Air pollution is the number one environmental health risk in the WHO’s 53-member European region, according to the World Health Organization. In 2019 alone, it accounted for 569 000 premature deaths. In the 27-member state European Union, the European Environent Agency (EEA) estimates that about 300,000 people die prematurely from air pollution-related conditions – including over 40,000 in Poland.

According to the EEA, eight out of ten most air-polluted EU cities are located in Poland. A key pollution source, to quote the Polish-language version of the ECAC report, is single-family houses using biomass and low-quality coal for heating.  Nearly 90% of Europe’s coal for household heating is burned in Poland.

For the past ten years, the sector has received much attention from legislators on local and country level. A decade of civil society activism in Kraków led the region to become the first in banning polluting coal furnaces/boilers. In 2019 a national programme subsidizing retrofits with modern electric systems was launched – and the results are potentially transformational.

Poland’s coal boiler replacement programme is an example of what ambitious environmental policy can mean for normal people. Our analysis shows that 2.7 million households will replace their heating source and with refurbishment of buildings, this will lead to a more secure, cheaper and cleaner energy source across the country, a triple win.Łukasz Adamkiewicz, ECAC’s lead researcher, told Health Policy Watch.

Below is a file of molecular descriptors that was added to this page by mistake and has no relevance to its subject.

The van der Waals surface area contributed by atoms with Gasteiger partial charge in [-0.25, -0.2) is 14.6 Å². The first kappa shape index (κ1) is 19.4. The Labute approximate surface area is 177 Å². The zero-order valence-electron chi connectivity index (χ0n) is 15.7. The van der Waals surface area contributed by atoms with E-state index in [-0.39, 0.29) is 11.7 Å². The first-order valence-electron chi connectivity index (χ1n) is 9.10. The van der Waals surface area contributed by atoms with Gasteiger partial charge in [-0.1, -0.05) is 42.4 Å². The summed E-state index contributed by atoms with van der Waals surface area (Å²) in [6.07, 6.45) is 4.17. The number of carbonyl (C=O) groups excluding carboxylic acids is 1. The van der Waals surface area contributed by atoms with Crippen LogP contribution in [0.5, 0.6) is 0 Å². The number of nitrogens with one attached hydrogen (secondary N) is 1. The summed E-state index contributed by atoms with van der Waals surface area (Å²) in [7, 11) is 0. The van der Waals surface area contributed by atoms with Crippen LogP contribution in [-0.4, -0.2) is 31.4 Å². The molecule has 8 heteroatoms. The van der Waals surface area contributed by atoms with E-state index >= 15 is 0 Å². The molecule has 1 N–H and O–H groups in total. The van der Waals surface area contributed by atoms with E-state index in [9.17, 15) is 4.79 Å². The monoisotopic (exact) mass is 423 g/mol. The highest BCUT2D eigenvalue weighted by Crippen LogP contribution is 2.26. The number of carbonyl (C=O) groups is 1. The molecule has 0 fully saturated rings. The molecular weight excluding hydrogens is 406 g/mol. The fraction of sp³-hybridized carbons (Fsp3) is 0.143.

Ambient air pollution’s health effects

According to the WHO, tiny particles of PM2.5 or smaller penetrate deep into lung tissue, also entering the bloodstream and infiltrating into almost every organ of the body, causing systemic inflammation and carcinogenicity. Worldwide, between one-third and one-quarter of premature deaths involving heart attack, stroke, respiratory diseases, and cancers are attributable to air pollution. 

Right now, approximately 41 000 people die prematurely every year in Poland, as a result of ambient air pollution exposures.  Experts also note that the estimate is probably under-valued insofar as poor air quality has many indirect health effects, especially for more vulnerable populations such as children, pregnant women and the elderly. With European society aging, the health burden of pollution is likely to grow even more.